Since 1987, the Department of Justice has recovered more than $59 billion under the FCA The FCA's potential reach extends to any industry in which the government spends money and clever plaintiffs' attorneys are always generating new theories of liability. The continued sprawl of FCA cases warrants renewed scrutiny of one of the less apparent characteristics of the FCA: the threat of parallel proceedings. Given the FCA's broad potential application, it is important that every entity or person doing business with the government, directly or indirectly, understand the full scope of FCA liability, including the statute's intricacies, such as its mandatory civil penalties and treble damages, its unique (and somewhat perverse) incentive scheme for "private prosecution" by "qui tam relators" to bring suit in the name of the United States, and its contemplation of parallel government enforcement actions, including criminal prosecutions.
Parallel proceedings refer to concurrent or successive investigations or litigations that arise out of a common set of facts, initiated by any combination of criminal, civil, or administrative authorities, as well as private plaintiffs. When it comes to economic and regulatory crimes, for example, criminal, civil, and administrative remedies intersect in an effort to protect differing public interests. When parallel proceedings are successive, the criminal proceeding usually leads the way and, if a civil case is pending, the DOJ will likely seek a stay of the civil proceeding, in order to avoid (among other things) a criminal defendant benefitting from the broader discovery rules of civil litigation. However, deferring civil and administrative actions until the conclusion of a criminal prosecution can be detrimental to the government's ability to secure financial recoveries. Simultaneous parallel proceedings enable government attorneys to pursue civil or administrative remedies at the same time as criminal remedies.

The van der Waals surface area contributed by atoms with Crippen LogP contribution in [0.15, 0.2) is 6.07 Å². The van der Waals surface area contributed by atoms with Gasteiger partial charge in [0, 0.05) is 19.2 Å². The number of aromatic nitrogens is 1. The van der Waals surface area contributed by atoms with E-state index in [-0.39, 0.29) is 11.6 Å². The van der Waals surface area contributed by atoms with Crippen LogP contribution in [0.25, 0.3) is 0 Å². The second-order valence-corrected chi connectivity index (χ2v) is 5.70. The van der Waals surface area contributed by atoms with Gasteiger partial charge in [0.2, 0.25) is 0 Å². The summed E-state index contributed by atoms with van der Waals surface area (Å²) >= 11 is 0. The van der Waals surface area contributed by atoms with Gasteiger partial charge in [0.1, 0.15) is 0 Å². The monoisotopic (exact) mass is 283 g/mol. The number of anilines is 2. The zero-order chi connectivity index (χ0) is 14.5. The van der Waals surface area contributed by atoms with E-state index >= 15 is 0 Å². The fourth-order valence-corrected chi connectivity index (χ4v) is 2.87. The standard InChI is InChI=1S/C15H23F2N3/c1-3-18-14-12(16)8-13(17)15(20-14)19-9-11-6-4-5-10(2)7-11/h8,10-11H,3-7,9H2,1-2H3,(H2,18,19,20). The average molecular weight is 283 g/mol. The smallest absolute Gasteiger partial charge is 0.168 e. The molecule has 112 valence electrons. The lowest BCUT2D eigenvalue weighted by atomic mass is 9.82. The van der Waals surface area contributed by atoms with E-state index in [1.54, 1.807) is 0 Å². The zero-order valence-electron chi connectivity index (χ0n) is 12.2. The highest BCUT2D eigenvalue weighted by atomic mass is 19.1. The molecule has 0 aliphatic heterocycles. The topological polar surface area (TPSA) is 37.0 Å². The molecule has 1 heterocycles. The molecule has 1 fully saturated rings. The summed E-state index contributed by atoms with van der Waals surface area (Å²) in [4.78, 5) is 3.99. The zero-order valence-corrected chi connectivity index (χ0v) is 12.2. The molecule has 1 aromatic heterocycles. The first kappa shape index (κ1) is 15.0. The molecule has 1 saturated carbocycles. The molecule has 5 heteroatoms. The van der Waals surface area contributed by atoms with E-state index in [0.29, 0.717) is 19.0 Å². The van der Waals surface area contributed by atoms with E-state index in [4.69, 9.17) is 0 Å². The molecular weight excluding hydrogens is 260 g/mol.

- DOJ Policies Governing Parallel Proceedings